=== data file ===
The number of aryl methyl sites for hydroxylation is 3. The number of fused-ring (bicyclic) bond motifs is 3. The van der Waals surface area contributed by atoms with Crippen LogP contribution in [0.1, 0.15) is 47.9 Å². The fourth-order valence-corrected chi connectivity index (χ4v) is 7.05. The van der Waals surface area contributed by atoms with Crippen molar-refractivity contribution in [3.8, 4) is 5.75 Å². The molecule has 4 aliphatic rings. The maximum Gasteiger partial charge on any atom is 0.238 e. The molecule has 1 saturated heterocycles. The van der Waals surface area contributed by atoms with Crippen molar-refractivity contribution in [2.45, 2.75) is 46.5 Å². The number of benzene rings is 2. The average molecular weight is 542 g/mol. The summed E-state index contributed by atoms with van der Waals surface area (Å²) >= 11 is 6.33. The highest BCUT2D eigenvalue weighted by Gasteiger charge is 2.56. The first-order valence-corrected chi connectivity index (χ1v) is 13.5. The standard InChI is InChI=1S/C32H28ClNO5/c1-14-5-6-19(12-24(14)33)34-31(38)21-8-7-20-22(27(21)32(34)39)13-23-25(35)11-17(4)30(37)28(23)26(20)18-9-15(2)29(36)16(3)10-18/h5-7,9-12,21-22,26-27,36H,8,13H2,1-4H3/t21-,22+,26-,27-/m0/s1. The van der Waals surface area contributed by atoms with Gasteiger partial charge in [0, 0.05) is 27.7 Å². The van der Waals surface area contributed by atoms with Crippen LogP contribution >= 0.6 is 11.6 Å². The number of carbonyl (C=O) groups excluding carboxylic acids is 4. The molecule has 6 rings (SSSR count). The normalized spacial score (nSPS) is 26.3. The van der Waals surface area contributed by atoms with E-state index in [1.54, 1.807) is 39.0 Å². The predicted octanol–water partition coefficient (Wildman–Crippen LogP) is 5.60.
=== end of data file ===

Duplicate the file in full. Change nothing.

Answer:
The number of aryl methyl sites for hydroxylation is 3. The number of fused-ring (bicyclic) bond motifs is 3. The van der Waals surface area contributed by atoms with Crippen LogP contribution in [0.1, 0.15) is 47.9 Å². The fourth-order valence-corrected chi connectivity index (χ4v) is 7.05. The van der Waals surface area contributed by atoms with Crippen molar-refractivity contribution in [3.8, 4) is 5.75 Å². The molecule has 4 aliphatic rings. The maximum Gasteiger partial charge on any atom is 0.238 e. The molecule has 1 saturated heterocycles. The van der Waals surface area contributed by atoms with Crippen molar-refractivity contribution in [2.45, 2.75) is 46.5 Å². The number of benzene rings is 2. The average molecular weight is 542 g/mol. The summed E-state index contributed by atoms with van der Waals surface area (Å²) >= 11 is 6.33. The highest BCUT2D eigenvalue weighted by Gasteiger charge is 2.56. The first-order valence-corrected chi connectivity index (χ1v) is 13.5. The standard InChI is InChI=1S/C32H28ClNO5/c1-14-5-6-19(12-24(14)33)34-31(38)21-8-7-20-22(27(21)32(34)39)13-23-25(35)11-17(4)30(37)28(23)26(20)18-9-15(2)29(36)16(3)10-18/h5-7,9-12,21-22,26-27,36H,8,13H2,1-4H3/t21-,22+,26-,27-/m0/s1. The van der Waals surface area contributed by atoms with Gasteiger partial charge in [0, 0.05) is 27.7 Å². The van der Waals surface area contributed by atoms with Crippen LogP contribution >= 0.6 is 11.6 Å². The number of carbonyl (C=O) groups excluding carboxylic acids is 4. The molecule has 6 rings (SSSR count). The normalized spacial score (nSPS) is 26.3. The van der Waals surface area contributed by atoms with E-state index in [1.54, 1.807) is 39.0 Å². The predicted octanol–water partition coefficient (Wildman–Crippen LogP) is 5.60.